Dismal Day in Paris

 By Jane Voigt

May 27, 2014 — If yesterday didn’t dim your expectations at Roland Garros, today will.

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Crowds bundled in puffy coats and wooly hats watch Victor Hanescu and Gael Monfils in Stade Roland Garros, May 27. Photo credit, tennisclix.com

More gray skies and drizzle. More cold temperatures. More falling seeds. 

It began first thing this morning on Court Suzanne Lenglen.

The No. 2 seed and reigning Australian Open champion Li Na (below, photo credit tennisclix.com) fell to Kristina Mladenovic of France, 75 36 61. “In my mind I didn’t have any idea how to play the match,” Li Na told the press. “Today, [it was] not about the tennis game. It was about me.”

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Just 24 hours prior to this upset Stan Wawrinka (No. 3) lost to Guillermo Garcia-Lopez, a fine clay-courter who was certainly the steady player. “I tried to find anything but couldn’t,” Stan said. “I need to take a few days off and think about where I’m going and how to do it. Being No. 3 in the world is different.

Li and Wawrinka are the reigning Australian Open singles champions. Their departure dampened the already soggy atmosphere because it marked the first time in the Open Era (since 1968) that both Australian Open singles champions lost in the first round of Roland Garros.

There’s more.

Over on Court 1 Grigor Dimitrov (No. 11) was being crushed by meteoric serves off the racquet of 35-year-old Ivo Karlovic. Dimitrov was off balance and out of rhythm, so Dr. Ivo had his way in straight sets, 64 75 76(4). “He played really good,” Dimitrov said. “He was confident. His shots were good. He was all over the court.”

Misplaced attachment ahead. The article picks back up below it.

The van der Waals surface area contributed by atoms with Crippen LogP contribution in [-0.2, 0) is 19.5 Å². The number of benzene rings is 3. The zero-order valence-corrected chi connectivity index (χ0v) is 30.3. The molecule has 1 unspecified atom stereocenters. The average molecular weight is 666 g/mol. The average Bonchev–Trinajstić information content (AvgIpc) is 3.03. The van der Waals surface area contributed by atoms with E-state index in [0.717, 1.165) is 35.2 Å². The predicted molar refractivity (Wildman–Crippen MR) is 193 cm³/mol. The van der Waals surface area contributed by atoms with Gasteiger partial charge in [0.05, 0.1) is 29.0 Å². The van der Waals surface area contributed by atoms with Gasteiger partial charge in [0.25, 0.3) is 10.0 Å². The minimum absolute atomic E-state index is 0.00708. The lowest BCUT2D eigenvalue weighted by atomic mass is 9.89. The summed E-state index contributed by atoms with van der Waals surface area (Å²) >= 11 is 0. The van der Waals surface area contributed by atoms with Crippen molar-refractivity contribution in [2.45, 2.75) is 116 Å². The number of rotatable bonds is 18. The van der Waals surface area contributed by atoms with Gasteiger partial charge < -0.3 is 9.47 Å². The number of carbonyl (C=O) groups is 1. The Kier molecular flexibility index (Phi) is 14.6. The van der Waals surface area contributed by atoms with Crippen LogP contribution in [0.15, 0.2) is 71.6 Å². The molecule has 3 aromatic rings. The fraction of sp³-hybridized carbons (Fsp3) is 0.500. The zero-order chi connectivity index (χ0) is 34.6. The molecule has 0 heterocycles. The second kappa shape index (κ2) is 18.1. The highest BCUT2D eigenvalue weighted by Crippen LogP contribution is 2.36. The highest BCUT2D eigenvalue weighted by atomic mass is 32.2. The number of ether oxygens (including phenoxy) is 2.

That says a lot about the six-ten Croatian. Historically, big big guys don’t move well. And Karlovic’s right foot problems and a bought with a viral infection have sidelined him over the last year. Therefore when he fell to his knees after the win, the gratitude was almost palpable. Christopher Clarey of The New York Times talked to Karlovic, writing on Twitter that he was, “thankful for the chance to still get a big victory after all the health troubles.” 

The falling seed toll from the first two days is an enormous loss for the tournament, especially considering the fates of Li and Wawrinka. Yesterday Kei Nishikori (No. 9) lost to Martin Klizan, 76 61 62. Kei (pronounced ‘Kay’) was lackluster, his injuries still a problem. Nicolas Almagro (No. 21) retired after five games against American Jack Sock. More injuries. Tommy Haas (No. 16) also retired 2-5 down in the first set against Jurgen Zopp. Tommy’s right shoulder was too tender. It’s an ongoing problem with the 36-year-old who may, just may, be approaching the end of his career. 

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Caroline Wozniacki reaches to strike her signature backhand to Yanina Wickmayer today at the French Open. Looking thinner than usual, the Dane came up short
in her first-round match. Photo credit tennisclix.com

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Yanina Wickmayer didn’t hold back her enthusiasm as she upset Caroline Wozniacki, 76(4) 46 62. Photo credit tennisclix.com

Heart-sick Caroline Wozniacki (No. 13) bowed out to unseeded Yanina Wickmayer. Considering the Belgian’s loss record over the past couple years, her aggressive play and demeanor could be interpreted as a pounce on a weakened Wozniacki. Whatever the mojo, it worked. 

Wozniacki said she “just has to move on,” regarding pro-golfer Rory McIlory’s unexpected break of their engagement four days ago. Although the shock certainly threw Wozniacki into a bought of melancholy, a recent ankle injury could have exacerbated her movement and loss, too.

Late this afternoon, the sun peeked through the clouds over the French Federation’s complex. Perhaps tomorrow will bring brighter outcomes for those players who work so hard to blossom at these major tournaments. 

Whatever the weather brings, the draws have certainly opened opportunities for those that need a touch of luck to turn their fortnights into fortunes. 

© Jane Voigt Tennis 2013